On The Record

On The Record is a powerful examination of the risks of coming forward in the era of #MeToo. Amy Ziering and Kirby Dick’s documentary follows former music executive, Drew Dixon, as she wrestles with the decision to go public and share her story with the New York Times.


The #MeToo movement has, of course, uncovered many such disturbing and heartbreaking stories. These two simple words have united survivors of rape and sexual assault across the world. These two simple words have forced us to face the fact that, for far too long, sexual predators have been protected by positions of power and privilege.


However, while the words may be simple the experiences they represent are often challenging, inconvenient and complex. No two incidents are the same and many reveal dark and uncomfortable truths about our society.


On The Record is a stunning example of the depth and complexity within #MeToo. Featuring powerful insights from the likes of lawyer, Kimberlé Crenshaw, author and journalist, Joan Morgan and #MeToo founder, Tarana Burke, the film explores how many black women have felt disconnected from the movement.


We are asked to consider the impact of the fact that most of the high profile #MeToo stories have been told by successful white women. What does this tell us about the people we are prepared to listen to? What damage is done by this lack of representation? How many women have felt unable to come forward and share their experiences as a result?


Drew Dixon is living proof of this problem. A strong, intelligent and charismatic woman (and an extremely compelling storyteller), she did not think that #MeToo applied to her story. However, she has a vitally important tale to tell.



Ziering and Dick are no strangers to the impact of sexual assault. Before beginning On The Record, they had already made two powerful documentaries about this issue. The Invisible War explores sexual assault in the military and The Hunting Ground looks at sexual assault on college campuses.


“We started shooting in 2017, pretty much right after the Harvey Weinstein story came out,” Ziering explains. “Thanks to our past films, we had credibility in the space, so it was relatively easy to start doing on-camera interviews. One day I got a text from one of our EP’s saying he wanted to connect us with someone for an off-the-record conversation as she had never shared her story publicly before.”


That person was Drew Dixon. “Once we realized her story could be the lead story in a film, allowing us through her experiences to explore workplace abuse from both a personal and systemic perspective, as well as explore the uniquely difficult position of black women when coming forward with these stories – we were all in,” says Dick.


Dixon takes us back to the late 80s, early 90s when she discovered a passion for hip hop. All these years on, her love for hip hop music is exciting and infectious. Even better, she has a real talent for discovering new artists and landed a dream job at Def Jam Recordings as a result.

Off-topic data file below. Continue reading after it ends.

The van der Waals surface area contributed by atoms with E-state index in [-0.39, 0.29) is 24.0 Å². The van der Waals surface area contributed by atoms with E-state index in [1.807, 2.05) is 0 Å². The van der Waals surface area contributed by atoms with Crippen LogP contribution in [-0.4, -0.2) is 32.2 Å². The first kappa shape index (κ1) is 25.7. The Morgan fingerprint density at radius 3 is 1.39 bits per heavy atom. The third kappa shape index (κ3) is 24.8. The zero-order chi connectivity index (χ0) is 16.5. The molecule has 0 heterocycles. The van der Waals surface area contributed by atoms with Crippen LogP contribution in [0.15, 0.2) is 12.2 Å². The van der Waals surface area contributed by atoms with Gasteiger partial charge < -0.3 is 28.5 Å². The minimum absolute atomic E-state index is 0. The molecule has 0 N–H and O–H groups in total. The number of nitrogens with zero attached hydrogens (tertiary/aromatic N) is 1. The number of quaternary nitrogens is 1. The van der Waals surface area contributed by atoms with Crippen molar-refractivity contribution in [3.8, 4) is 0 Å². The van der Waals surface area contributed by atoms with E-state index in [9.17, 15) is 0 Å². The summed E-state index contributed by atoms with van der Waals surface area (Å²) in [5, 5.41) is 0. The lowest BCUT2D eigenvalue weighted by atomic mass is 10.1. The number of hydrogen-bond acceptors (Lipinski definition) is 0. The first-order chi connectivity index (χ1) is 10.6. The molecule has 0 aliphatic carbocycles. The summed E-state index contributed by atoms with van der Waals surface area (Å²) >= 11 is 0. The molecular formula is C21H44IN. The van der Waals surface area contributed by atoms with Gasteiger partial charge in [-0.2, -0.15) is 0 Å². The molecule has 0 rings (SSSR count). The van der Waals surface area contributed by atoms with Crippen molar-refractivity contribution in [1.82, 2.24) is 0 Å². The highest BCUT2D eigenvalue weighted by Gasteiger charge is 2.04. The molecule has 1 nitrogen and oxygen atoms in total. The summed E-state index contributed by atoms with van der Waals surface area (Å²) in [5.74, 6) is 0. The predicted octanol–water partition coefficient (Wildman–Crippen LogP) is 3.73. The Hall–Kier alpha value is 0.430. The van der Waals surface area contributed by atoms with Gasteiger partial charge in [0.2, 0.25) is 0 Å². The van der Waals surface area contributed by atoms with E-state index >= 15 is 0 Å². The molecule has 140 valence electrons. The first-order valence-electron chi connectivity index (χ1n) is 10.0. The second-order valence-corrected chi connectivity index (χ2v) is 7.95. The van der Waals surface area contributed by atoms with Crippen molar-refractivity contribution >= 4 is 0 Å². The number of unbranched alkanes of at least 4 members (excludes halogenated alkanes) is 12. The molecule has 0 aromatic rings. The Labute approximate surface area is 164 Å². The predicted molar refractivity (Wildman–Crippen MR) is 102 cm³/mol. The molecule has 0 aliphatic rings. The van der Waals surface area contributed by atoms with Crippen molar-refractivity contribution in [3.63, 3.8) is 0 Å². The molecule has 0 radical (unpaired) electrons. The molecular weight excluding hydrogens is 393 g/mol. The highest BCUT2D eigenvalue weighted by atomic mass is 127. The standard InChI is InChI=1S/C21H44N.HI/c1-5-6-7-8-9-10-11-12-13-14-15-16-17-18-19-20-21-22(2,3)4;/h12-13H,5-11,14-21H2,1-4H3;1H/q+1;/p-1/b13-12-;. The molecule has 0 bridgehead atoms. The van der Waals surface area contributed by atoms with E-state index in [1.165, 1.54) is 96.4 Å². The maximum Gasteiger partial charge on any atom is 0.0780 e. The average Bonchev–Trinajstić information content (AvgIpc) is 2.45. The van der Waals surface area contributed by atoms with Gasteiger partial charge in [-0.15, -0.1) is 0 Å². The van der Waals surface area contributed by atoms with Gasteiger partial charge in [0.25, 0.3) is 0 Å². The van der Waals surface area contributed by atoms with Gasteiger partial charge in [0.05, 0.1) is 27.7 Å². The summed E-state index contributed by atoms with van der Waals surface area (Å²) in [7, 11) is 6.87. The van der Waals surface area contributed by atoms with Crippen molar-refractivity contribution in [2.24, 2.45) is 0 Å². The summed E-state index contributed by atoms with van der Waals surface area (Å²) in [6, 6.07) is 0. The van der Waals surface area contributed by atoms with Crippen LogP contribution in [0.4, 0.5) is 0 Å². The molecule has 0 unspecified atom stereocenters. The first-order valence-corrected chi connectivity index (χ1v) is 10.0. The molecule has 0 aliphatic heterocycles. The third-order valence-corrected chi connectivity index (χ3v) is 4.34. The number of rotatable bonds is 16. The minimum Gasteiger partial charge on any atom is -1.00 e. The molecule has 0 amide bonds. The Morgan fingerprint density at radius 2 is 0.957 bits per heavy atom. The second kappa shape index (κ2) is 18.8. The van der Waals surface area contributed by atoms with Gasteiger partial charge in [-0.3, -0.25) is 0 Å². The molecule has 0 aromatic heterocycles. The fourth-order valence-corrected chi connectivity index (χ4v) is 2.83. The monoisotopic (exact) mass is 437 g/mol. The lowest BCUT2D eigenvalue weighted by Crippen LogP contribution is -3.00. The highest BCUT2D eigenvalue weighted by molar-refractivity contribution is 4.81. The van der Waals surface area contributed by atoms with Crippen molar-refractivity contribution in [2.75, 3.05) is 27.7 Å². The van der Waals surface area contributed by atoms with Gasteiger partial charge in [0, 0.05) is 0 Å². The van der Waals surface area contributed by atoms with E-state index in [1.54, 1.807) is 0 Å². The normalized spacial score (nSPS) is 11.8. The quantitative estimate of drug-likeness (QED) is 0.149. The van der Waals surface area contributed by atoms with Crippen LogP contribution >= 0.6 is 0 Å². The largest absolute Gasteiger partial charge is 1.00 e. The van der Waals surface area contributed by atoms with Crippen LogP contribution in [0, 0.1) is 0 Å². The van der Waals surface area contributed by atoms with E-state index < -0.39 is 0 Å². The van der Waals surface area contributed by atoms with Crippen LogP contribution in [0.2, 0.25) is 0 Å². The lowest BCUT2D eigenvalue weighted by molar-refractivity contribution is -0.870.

Def Jam was co-founded by Russell Simmons. Back then, Dixon looked up to Simmons. He was who she wanted to be. However, as we now know, Simmons is deeply problematic. At the time of writing, he is facing 20 allegations of gross sexual misconduct.


With incredible grace and eloquence, Dixon talks about her traumatic experiences with Simmons. Her story is both heartbreaking and enraging. We hear how Simmons became increasingly sexually inappropriate and then, one night, raped her. 


In that moment, Dixon recalls that she was “reduced to nothing”. Shattered and traumatised, the amazing light and spirit within her disappeared.


Dixon did not report Simmons to the police. She felt vulnerable, alone and she couldn’t face the trauma of having to revisit her experience over and over again. “If you are a rape survivor, you are the crime scene,” she explains. “You are defiled again because you have to talk about it. You seem gross.”


Unsurprising, then, that many survivors prefer to keep silent. On The Record explores how this silence becomes a duty when an African American woman is raped. “We found it revelatory and important for the film to explore in depth and give voice to the quadruple bind black women find themselves when dealing with these crimes,” says Ziering.



When Simmons’ name came up in connection with allegations about film director, Brett Ratner, Dixon felt compelled to tell her own story. By this time, she knew that she was not alone and that, by going on the record, she would encourage others to come forward.


“Drew presented us with the unique and anomalous opportunity to follow someone through that entire process – from the decision to go public, to living through the emotional intensity of the first few days and weeks after going on the record, to the long-term challenges of being a silence breaker,” explains Dick.


Sharing her experience took a significant toll. Dixon will never regain what she has lost. We will never see what her talent and potential (and the talent and potential of many other women forced out of the workforce or forced to self-exile) would have created. This is both a loss to our culture (leaving some areas of the music industry to become dangerously misogynistic) and to our society. 


However, the documentary reveals that much has also been gained as a result of #MeToo. On The Record ends with a powerful sense of hope. Speaking out has enabled Dixon to finally start to heal. “#MeToo,” she says, “saved my life”. 

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Jane Douglas-Jones
Jane Douglas-Jones

E: jane@500daysoffilm.com


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